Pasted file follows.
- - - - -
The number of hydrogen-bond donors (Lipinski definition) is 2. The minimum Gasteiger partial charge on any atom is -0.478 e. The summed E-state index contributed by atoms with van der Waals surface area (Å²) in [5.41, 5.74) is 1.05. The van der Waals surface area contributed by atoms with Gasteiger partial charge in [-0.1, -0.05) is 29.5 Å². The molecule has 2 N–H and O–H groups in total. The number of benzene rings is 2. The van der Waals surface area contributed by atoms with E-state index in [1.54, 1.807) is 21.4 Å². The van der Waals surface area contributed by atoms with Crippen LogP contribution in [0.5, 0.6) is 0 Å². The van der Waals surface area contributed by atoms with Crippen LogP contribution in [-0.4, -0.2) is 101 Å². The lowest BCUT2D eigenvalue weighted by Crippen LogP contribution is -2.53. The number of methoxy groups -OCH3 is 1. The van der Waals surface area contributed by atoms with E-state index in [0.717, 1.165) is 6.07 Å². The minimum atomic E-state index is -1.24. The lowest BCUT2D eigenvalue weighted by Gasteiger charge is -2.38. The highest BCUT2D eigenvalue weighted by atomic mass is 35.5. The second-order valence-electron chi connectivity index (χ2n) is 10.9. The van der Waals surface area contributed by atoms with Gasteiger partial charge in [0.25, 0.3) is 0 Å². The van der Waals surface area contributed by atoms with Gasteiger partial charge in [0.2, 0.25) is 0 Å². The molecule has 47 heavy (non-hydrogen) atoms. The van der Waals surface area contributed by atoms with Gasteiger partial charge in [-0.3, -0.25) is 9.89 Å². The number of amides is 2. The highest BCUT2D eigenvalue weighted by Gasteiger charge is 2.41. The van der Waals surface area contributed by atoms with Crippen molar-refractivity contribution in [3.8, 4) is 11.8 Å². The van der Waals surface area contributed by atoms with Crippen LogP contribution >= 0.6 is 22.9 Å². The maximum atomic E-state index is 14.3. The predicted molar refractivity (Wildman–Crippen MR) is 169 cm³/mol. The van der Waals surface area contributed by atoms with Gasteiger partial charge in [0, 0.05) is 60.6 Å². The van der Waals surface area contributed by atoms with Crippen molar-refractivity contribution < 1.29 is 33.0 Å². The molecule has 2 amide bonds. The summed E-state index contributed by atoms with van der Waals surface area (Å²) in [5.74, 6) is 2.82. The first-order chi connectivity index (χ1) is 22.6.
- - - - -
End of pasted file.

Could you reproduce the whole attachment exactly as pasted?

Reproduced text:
The number of hydrogen-bond donors (Lipinski definition) is 2. The minimum Gasteiger partial charge on any atom is -0.478 e. The summed E-state index contributed by atoms with van der Waals surface area (Å²) in [5.41, 5.74) is 1.05. The van der Waals surface area contributed by atoms with Gasteiger partial charge in [-0.1, -0.05) is 29.5 Å². The molecule has 2 N–H and O–H groups in total. The number of benzene rings is 2. The van der Waals surface area contributed by atoms with E-state index in [1.54, 1.807) is 21.4 Å². The van der Waals surface area contributed by atoms with Crippen LogP contribution in [0.5, 0.6) is 0 Å². The van der Waals surface area contributed by atoms with Crippen LogP contribution in [-0.4, -0.2) is 101 Å². The lowest BCUT2D eigenvalue weighted by Crippen LogP contribution is -2.53. The number of methoxy groups -OCH3 is 1. The van der Waals surface area contributed by atoms with E-state index in [0.717, 1.165) is 6.07 Å². The minimum atomic E-state index is -1.24. The lowest BCUT2D eigenvalue weighted by Gasteiger charge is -2.38. The highest BCUT2D eigenvalue weighted by atomic mass is 35.5. The second-order valence-electron chi connectivity index (χ2n) is 10.9. The van der Waals surface area contributed by atoms with Gasteiger partial charge in [0.25, 0.3) is 0 Å². The van der Waals surface area contributed by atoms with Gasteiger partial charge in [0.2, 0.25) is 0 Å². The molecule has 47 heavy (non-hydrogen) atoms. The van der Waals surface area contributed by atoms with Gasteiger partial charge in [-0.3, -0.25) is 9.89 Å². The number of amides is 2. The highest BCUT2D eigenvalue weighted by Gasteiger charge is 2.41. The van der Waals surface area contributed by atoms with Crippen molar-refractivity contribution in [3.8, 4) is 11.8 Å². The van der Waals surface area contributed by atoms with Crippen LogP contribution >= 0.6 is 22.9 Å². The maximum atomic E-state index is 14.3. The predicted molar refractivity (Wildman–Crippen MR) is 169 cm³/mol. The van der Waals surface area contributed by atoms with Gasteiger partial charge in [0, 0.05) is 60.6 Å². The van der Waals surface area contributed by atoms with Crippen molar-refractivity contribution < 1.29 is 33.0 Å². The molecule has 2 amide bonds. The summed E-state index contributed by atoms with van der Waals surface area (Å²) in [5.74, 6) is 2.82. The first-order chi connectivity index (χ1) is 22.6.